Maryland Woman Leads Adoption Effort by Example

By Solomon, Frank | Policy & Practice, June 2006 | Go to article overview
Save to active project

Maryland Woman Leads Adoption Effort by Example

Solomon, Frank, Policy & Practice

Many childless couples and adults spend tens of thousands of dollars and travel across oceans to try to adopt a child when they could find happiness much closer to home and without the huge expense, travel and waiting time.

Jannie Hayes of Upper Marlboro, a Maryland suburb of Washington, D.C., can attest to the joy of adopting close to home. As head of the Prince George's County's chapter of the One Church, One Child adoption ministry, she can tell you the wonder and beauty of adopting a child without having to travel afar.

Hayes should know. She has four adopted kids.

The One Church, One Child program is a national adoption education and recruitment project founded in 1980 by the Rev. George Clements of Chicago. Clements, the first priest in the United States to adopt a child, asked all churches to identity one person in their congregations who would like to adopt a child.

Hayes got involved with the adoption program after she heard Clements speak and began trying to adopt a girl in the District of Columbia in 1991.

The girl, named April, then 3--she is 18--had spent all her life in isolation in the Hospital for Sick Children in the District. She had had two major heart surgeries and an infection, and weighed only 18 pounds. Doctors later told Hayes that had she not adopted the girl, the little one would have perished in six months.

Hayes found out later that the girl had a younger sister, Laura, also with special needs, in the same hospital, so she and her husband, Dennis, adopted that child. When she found out that the two girls had two older siblings, they adopted them as well in 1992. The siblings are 26-year-old Phillip and 24-year-old Jerrika, who works at The American Public Human Services Association (APHSA). Laura is 15.

The couple also have one son, Jonathan, from Hayes' previous marriage.

Hayes said her passion to help foster children find homes stems from her love of children and her spiritual beliefs. "I believe that everyone is God's child and that everyone deserves to have a home," she said in a recent visit to APHSA. "Everyone deserves to be loved."

Her determination to help foster/adopted children drew so much attention and admiration that she was approached by the District Department of Social Services, now the District of Columbia Child and Family Services Agency, to get involved with the One Church, One Child program.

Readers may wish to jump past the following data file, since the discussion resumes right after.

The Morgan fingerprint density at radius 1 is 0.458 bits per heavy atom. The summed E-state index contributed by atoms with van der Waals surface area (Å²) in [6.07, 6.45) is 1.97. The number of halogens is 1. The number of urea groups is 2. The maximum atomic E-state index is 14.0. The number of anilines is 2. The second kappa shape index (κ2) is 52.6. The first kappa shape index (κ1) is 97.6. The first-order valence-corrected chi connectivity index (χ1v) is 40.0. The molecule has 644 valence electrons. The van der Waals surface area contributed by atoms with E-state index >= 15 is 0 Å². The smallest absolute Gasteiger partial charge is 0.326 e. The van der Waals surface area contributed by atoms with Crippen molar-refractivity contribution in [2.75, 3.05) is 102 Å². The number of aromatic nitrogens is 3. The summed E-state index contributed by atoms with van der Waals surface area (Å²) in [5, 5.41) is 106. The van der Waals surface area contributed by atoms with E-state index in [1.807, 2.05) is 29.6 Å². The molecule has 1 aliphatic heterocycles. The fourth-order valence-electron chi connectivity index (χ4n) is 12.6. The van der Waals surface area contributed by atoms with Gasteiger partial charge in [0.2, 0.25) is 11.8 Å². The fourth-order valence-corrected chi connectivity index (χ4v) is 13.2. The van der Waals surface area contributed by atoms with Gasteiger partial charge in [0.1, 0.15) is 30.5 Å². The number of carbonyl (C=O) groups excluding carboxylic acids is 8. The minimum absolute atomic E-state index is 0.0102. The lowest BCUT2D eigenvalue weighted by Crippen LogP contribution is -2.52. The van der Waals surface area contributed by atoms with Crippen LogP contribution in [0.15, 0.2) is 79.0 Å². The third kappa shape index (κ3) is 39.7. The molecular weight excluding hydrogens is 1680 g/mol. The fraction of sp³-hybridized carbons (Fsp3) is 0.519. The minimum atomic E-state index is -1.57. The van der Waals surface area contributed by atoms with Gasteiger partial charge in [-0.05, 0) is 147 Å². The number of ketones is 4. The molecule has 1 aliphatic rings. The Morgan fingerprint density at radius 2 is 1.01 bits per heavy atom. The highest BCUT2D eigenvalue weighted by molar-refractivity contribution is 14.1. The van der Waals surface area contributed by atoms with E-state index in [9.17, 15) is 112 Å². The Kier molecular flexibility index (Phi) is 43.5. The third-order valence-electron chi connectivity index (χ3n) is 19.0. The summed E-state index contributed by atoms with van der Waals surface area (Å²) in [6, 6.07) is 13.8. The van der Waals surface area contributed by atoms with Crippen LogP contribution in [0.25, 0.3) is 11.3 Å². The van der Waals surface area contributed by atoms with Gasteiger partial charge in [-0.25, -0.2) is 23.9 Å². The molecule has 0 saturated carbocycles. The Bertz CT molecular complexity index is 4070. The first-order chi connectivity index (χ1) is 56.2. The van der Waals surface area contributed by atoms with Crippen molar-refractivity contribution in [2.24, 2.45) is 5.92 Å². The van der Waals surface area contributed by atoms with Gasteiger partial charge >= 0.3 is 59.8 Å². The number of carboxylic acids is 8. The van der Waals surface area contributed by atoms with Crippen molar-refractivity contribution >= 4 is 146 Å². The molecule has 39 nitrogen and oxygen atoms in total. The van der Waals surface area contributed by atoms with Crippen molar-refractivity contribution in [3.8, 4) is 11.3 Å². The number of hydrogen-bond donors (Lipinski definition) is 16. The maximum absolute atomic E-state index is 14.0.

The rest of this article is only available to active members of Questia

Sign up now for a free, 1-day trial and receive full access to:

  • Questia's entire collection
  • Automatic bibliography creation
  • More helpful research tools like notes, citations, and highlights
  • Ad-free environment

Already a member? Log in now.

Notes for this article

Add a new note
If you are trying to select text to create highlights or citations, remember that you must now click or tap on the first word, and then click or tap on the last word.
Loading One moment ...
Project items
Cite this article

Cited article

Citations are available only to our active members.
Sign up now to cite pages or passages in MLA, APA and Chicago citation styles.

Cited article

Maryland Woman Leads Adoption Effort by Example


Text size Smaller Larger
Search within

Search within this article

Look up

Look up a word

  • Dictionary
  • Thesaurus
Please submit a word or phrase above.
Print this page

Print this page

Why can't I print more than one page at a time?

While we understand printed pages are helpful to our users, this limitation is necessary to help protect our publishers' copyrighted material and prevent its unlawful distribution. We are sorry for any inconvenience.
Full screen

matching results for page

Cited passage

Citations are available only to our active members.
Sign up now to cite pages or passages in MLA, APA and Chicago citation styles.

Cited passage

Welcome to the new Questia Reader

The Questia Reader has been updated to provide you with an even better online reading experience.  It is now 100% Responsive, which means you can read our books and articles on any sized device you wish.  All of your favorite tools like notes, highlights, and citations are still here, but the way you select text has been updated to be easier to use, especially on touchscreen devices.  Here's how:

1. Click or tap the first word you want to select.
2. Click or tap the last word you want to select.

OK, got it!

Thanks for trying Questia!

Please continue trying out our research tools, but please note, full functionality is available only to our active members.

Your work will be lost once you leave this Web page.

For full access in an ad-free environment, sign up now for a FREE, 1-day trial.

Already a member? Log in now.

Are you sure you want to delete this highlight?